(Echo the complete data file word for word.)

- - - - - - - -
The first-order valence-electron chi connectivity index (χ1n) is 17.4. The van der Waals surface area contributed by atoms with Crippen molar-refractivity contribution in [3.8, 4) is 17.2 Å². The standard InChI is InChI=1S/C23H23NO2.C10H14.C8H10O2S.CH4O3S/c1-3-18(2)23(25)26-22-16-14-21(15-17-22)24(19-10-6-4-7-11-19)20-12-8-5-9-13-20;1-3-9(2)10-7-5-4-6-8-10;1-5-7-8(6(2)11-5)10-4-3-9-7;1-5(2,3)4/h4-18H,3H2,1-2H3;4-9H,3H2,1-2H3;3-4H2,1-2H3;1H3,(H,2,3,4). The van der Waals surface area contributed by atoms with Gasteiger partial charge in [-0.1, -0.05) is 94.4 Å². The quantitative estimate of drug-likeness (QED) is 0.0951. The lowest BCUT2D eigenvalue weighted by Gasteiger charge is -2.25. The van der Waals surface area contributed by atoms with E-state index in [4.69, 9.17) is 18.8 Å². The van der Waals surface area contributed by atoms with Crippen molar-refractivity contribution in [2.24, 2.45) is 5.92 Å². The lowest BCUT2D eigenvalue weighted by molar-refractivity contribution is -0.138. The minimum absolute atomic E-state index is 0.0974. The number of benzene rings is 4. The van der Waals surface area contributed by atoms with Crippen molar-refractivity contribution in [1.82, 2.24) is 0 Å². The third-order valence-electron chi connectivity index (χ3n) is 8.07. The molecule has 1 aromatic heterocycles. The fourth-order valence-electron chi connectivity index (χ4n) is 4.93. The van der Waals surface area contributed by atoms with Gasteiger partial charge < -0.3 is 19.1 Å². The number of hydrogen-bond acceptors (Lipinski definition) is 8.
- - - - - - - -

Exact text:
The first-order valence-electron chi connectivity index (χ1n) is 17.4. The van der Waals surface area contributed by atoms with Crippen molar-refractivity contribution in [3.8, 4) is 17.2 Å². The standard InChI is InChI=1S/C23H23NO2.C10H14.C8H10O2S.CH4O3S/c1-3-18(2)23(25)26-22-16-14-21(15-17-22)24(19-10-6-4-7-11-19)20-12-8-5-9-13-20;1-3-9(2)10-7-5-4-6-8-10;1-5-7-8(6(2)11-5)10-4-3-9-7;1-5(2,3)4/h4-18H,3H2,1-2H3;4-9H,3H2,1-2H3;3-4H2,1-2H3;1H3,(H,2,3,4). The van der Waals surface area contributed by atoms with Gasteiger partial charge in [-0.1, -0.05) is 94.4 Å². The quantitative estimate of drug-likeness (QED) is 0.0951. The lowest BCUT2D eigenvalue weighted by Gasteiger charge is -2.25. The van der Waals surface area contributed by atoms with E-state index in [4.69, 9.17) is 18.8 Å². The van der Waals surface area contributed by atoms with Crippen molar-refractivity contribution in [2.24, 2.45) is 5.92 Å². The lowest BCUT2D eigenvalue weighted by molar-refractivity contribution is -0.138. The minimum absolute atomic E-state index is 0.0974. The number of benzene rings is 4. The van der Waals surface area contributed by atoms with Crippen molar-refractivity contribution in [1.82, 2.24) is 0 Å². The third-order valence-electron chi connectivity index (χ3n) is 8.07. The molecule has 1 aromatic heterocycles. The fourth-order valence-electron chi connectivity index (χ4n) is 4.93. The van der Waals surface area contributed by atoms with Gasteiger partial charge < -0.3 is 19.1 Å². The number of hydrogen-bond acceptors (Lipinski definition) is 8.